Veteran casting director Lora Kennedy ("Man of Steel", "Argo", "Soapdish") answered Ask Me Anything questions on Reddit this morning. Here are some highlights from her wide-ranging, hour-long interview:
Q. How did you get into casting?
A. I was helping a friend on the old MGM lot. One day I went to lunch with his secretary. She had a friend in casting. They started talking and I noticed a huge stack of mail - which I later found out was submissions. I asked her friend if she wanted me to open the mail while they talked.
And she said "Great! Do you want to be an intern." I said, "That would great. I don't have a job!"
So I started interning at Reuben Cannon and working on the "A-Team" and "The Greatest American Hero" and worked my way from intern to asst.
After being there for awhile I went on to work for Wally Nicita and Debbie Lucchesi as an asst and then an associate.
Q. How much of an input does a director have on casting?
A. The director has input in every area of the film. I could never cast an actor that a director didn't want. Usually, the director and I come to an agreement of some kind - and that's what happens.
Q. What was it like working with The Wachowskis? was it strange working with two directors at once?
A. They're amazing. Being siblings it's almost like two heads on a body. One starts a sentence and the other finishes. They're always in agreement, and it's amazing to watch how they think and execute.
Q. When casting for a film, do you have an actor in mind when you read the script and what happens if they don't audition for the role what's your next step?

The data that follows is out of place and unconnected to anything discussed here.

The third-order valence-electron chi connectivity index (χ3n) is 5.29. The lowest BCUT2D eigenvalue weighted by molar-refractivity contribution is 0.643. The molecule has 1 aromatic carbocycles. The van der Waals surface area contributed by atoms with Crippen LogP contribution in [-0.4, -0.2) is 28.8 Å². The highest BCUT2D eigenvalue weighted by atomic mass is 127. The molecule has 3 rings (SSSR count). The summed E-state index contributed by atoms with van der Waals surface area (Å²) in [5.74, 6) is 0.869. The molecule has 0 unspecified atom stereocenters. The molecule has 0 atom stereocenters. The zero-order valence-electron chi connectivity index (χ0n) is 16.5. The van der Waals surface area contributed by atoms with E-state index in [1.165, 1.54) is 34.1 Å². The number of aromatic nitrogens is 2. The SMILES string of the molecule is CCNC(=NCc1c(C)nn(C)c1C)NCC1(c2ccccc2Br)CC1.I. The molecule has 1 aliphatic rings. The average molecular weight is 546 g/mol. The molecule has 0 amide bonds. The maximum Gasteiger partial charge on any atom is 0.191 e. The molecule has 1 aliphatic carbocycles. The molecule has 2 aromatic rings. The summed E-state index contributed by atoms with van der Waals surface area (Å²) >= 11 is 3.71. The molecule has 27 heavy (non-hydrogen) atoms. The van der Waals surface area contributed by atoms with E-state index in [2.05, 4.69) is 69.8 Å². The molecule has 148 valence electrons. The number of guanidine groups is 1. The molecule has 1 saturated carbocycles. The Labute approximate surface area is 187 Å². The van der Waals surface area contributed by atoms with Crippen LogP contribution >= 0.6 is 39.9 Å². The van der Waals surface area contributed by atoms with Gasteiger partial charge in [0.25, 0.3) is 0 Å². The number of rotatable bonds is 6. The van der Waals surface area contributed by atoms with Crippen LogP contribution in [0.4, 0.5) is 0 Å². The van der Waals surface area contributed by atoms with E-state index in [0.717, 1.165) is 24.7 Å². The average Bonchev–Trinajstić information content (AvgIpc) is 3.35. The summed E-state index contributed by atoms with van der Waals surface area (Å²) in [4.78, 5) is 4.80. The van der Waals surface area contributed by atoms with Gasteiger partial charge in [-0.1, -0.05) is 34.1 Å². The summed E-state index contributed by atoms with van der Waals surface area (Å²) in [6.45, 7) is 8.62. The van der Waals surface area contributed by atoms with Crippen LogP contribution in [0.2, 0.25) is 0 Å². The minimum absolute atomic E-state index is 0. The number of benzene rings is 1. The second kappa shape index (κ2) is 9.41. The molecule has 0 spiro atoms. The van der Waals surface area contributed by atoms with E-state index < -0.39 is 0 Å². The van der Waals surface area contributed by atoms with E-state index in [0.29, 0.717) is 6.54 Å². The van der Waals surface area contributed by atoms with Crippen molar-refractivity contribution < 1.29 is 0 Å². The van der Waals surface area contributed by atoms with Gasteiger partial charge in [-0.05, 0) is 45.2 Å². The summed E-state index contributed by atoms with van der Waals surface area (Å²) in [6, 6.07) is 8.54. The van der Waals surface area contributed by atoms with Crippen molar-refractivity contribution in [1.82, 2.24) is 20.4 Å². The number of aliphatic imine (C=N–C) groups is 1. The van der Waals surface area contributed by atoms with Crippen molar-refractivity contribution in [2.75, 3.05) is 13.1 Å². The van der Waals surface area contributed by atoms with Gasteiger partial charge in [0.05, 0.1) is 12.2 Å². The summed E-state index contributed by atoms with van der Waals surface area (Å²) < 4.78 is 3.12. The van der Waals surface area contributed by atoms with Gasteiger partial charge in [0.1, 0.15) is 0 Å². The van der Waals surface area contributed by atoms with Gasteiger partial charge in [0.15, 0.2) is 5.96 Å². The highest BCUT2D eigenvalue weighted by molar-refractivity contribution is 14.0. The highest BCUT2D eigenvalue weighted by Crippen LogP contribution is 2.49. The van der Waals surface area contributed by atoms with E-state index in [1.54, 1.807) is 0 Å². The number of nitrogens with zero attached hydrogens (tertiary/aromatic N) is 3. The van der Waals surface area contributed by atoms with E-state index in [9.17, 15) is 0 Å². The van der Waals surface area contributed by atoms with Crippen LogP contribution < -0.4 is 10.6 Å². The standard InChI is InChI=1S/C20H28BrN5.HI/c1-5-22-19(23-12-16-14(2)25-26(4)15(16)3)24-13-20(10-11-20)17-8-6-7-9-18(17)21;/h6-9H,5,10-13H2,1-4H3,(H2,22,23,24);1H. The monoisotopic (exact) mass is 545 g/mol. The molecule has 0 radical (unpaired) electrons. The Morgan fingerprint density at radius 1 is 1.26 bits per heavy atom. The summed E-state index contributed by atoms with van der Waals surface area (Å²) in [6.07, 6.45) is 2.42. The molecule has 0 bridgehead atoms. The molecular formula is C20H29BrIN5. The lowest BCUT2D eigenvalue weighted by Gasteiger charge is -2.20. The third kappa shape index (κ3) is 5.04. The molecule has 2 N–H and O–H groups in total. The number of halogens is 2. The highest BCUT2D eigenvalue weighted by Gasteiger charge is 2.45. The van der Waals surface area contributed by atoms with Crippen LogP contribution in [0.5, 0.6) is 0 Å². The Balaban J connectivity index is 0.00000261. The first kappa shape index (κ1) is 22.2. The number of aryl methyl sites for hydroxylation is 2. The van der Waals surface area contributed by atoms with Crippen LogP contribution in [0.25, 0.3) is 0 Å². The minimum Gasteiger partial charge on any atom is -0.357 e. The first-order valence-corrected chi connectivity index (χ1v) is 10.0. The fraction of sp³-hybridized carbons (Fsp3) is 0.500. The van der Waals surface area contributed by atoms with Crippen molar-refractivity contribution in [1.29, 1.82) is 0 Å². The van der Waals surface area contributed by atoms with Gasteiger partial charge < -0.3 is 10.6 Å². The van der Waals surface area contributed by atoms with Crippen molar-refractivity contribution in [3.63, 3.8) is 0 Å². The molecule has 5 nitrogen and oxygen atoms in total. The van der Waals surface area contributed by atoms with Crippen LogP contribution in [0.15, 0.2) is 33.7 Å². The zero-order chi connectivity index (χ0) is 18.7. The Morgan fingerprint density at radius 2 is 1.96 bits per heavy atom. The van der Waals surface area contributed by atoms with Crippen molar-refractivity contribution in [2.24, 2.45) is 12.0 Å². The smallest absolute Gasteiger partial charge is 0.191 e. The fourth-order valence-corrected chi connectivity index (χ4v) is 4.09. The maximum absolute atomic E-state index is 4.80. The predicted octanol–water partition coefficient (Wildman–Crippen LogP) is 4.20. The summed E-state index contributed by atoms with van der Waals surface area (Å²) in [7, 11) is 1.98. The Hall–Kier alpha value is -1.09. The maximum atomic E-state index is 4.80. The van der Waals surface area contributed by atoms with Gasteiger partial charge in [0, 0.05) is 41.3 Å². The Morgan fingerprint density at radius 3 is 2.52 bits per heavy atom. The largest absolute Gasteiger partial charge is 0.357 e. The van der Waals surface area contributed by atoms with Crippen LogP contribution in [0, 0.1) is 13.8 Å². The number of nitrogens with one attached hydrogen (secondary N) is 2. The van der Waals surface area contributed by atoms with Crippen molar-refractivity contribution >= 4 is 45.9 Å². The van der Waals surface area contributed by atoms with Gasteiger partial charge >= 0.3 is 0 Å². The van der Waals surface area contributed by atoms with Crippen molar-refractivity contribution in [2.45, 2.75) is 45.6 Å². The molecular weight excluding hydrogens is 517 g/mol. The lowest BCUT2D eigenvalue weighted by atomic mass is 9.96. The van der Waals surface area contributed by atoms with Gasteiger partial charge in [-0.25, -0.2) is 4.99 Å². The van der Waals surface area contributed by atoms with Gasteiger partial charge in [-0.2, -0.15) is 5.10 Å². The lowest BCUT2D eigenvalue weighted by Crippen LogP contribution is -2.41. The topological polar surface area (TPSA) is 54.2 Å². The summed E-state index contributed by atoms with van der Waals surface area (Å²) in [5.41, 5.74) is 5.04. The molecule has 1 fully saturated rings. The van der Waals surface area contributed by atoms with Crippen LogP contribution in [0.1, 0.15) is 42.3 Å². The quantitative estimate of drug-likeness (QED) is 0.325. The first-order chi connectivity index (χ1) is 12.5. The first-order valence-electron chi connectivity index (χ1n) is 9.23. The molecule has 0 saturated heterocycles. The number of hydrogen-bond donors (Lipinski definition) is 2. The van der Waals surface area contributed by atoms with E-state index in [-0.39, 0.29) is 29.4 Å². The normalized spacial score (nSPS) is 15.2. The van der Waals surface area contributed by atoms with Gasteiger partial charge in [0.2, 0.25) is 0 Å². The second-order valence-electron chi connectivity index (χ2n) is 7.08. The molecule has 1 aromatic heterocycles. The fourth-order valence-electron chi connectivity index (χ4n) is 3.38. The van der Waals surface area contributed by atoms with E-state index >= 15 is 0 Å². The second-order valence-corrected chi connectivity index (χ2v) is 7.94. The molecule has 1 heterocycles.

A. As I read a script for the first time, I always picture different actors in the roles as I read.
That is usually more than one idea. when looking at a character I come at it from all different angles. So there's probably more than one or two choices for any particular role. And, yes, sometimes you don't get your first choice. Luckily, they didn't get their first choice on Casablanca either.
I always feel the right actor gets the job.
Q. What is the most important thing an actor can do when auditioning? If the actor hasn't been in a lot of movies or just starting out but has the talent, would you still cast them in big roles?
A. I think for me the three things about auditioning that are the most important are:
Show up on time.
Be prepared and have a point of view.
Be flexible to change that point of view.
Many times we're looking for someone new for a role, so yes, if somebody is the best choice and the financing doesn't hinge on that person we're always open to finding someone new for that role.